Beaufort County. Often called a scaled-down version of Charleston, Beaufort features historic homes and churches, many of which can be seen on tours April 1 to 3. North of Beaufort, St. Helena's Episcopal Church sponsors, on the second Sunday after Easter, a service and picnic on the grounds of the Sheldon Church ruins. (The church was burned in 1865 by Sherman's troops.)
Nearby resorts on Fripp Island and Hilton Head Island -- the latter including Sea Pines, Palmetto Dunes, and Shipyard and Port Royal plantations -- attract 600,000 visitors a year. The Heritage Golf Classic is held on Hilton Head March 24 to 28. Beaufort County Chamber of Commerce, Box 910, Beaufort, S.C. 29902; (803) 524-3163.
Aiken. Northwest of Beaufort and near Augusta, Ga., Aiken is synomymous in many people's minds with horses. Polo matches are scheduled for Feb. 7 to May 2, and Triple Crown races are tentatively scheduled for March 6, 13 and 20. In addition, a house and garden tour will be held March 28 and 29. Horse-loving visitors can view a collection of racing memorabilia at the Thoroughbred Hall of Fame at Hopeland Gardens. Greater Aiken Chamber of Commerce, Box 892, Aiken, S.C. 29801; (803) 648-0485.
Santee Cooper Country. Fishing is the primary activity in this south central section, where lakes Marion (110,600 acres) and Moultrie (60,400 acres) teem with striped bass, bluegill, catfish and crappie. Bobwhite quail may be hunted in both the Moultrie and Santee Cooper game management areas, as well as in the 245,000-acre Francis Marion National Forest. The forest also provides camping, hiking, and a chance to explore old forts and American Indian mounds. For golfers, 13 courses are scattered through the region. Santee Cooper Country, Box 12, Santee, S.C. 29142; (803) 854-2131.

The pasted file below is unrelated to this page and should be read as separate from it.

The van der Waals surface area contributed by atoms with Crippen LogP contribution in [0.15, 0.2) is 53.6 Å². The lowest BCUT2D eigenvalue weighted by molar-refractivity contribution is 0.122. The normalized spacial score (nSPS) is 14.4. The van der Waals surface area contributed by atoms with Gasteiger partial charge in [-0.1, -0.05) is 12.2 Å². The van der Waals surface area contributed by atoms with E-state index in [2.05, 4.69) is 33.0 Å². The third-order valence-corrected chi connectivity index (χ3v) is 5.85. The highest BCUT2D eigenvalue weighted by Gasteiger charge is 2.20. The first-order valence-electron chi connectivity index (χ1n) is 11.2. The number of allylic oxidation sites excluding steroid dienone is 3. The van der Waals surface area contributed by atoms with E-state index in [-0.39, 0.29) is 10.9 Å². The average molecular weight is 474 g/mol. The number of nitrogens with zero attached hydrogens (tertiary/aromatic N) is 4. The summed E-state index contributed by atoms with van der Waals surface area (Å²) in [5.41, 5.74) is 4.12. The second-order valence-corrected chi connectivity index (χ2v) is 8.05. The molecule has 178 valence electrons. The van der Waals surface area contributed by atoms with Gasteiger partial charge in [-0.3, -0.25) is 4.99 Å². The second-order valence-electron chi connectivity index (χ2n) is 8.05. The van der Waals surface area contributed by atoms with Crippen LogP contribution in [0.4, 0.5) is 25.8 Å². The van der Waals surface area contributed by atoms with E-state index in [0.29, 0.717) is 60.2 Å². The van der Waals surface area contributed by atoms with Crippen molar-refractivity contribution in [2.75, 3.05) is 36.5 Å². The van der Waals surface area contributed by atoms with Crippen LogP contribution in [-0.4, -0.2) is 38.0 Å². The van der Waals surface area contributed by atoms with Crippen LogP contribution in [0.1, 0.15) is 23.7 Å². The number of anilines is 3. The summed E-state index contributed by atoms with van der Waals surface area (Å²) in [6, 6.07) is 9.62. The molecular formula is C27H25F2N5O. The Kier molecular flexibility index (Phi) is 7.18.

Northeastern South Carolina. Near Lake City, amid the soybean and tobacco fields, Truluck Vineyards schedules winery tours and tastings of its "Carolina Rose" and other varieties. The Rebel 500 stock car race at Darlington is held April 10. While in Darlington, you might visit the Stock Car Hall of Fame housing the speed machines of such racing greats as Richard Petty and David Pearson. Darlington Chamber of Commerce, Box 274, Darlington, S.C. 29532; (803) 393-2641. Greater Kershaw County Chamber of Commerce, Box 605, Camden, S.C. 29020; (803) 432-4181.
Columbia area. Although its reputation is more as governmental center than historic district, the state capital contains many historic houses and such noted churches as First Baptist, built in 1859 and site of the opening of First Secession Convention in 1860, and Trinity Cathedral, built about 1845 and modeled after England's Yorkminster Cathedral. Greater Columbia Chamber of Commerce, Box 1360, Columbia, S.C. 29202; (803) 779-5350.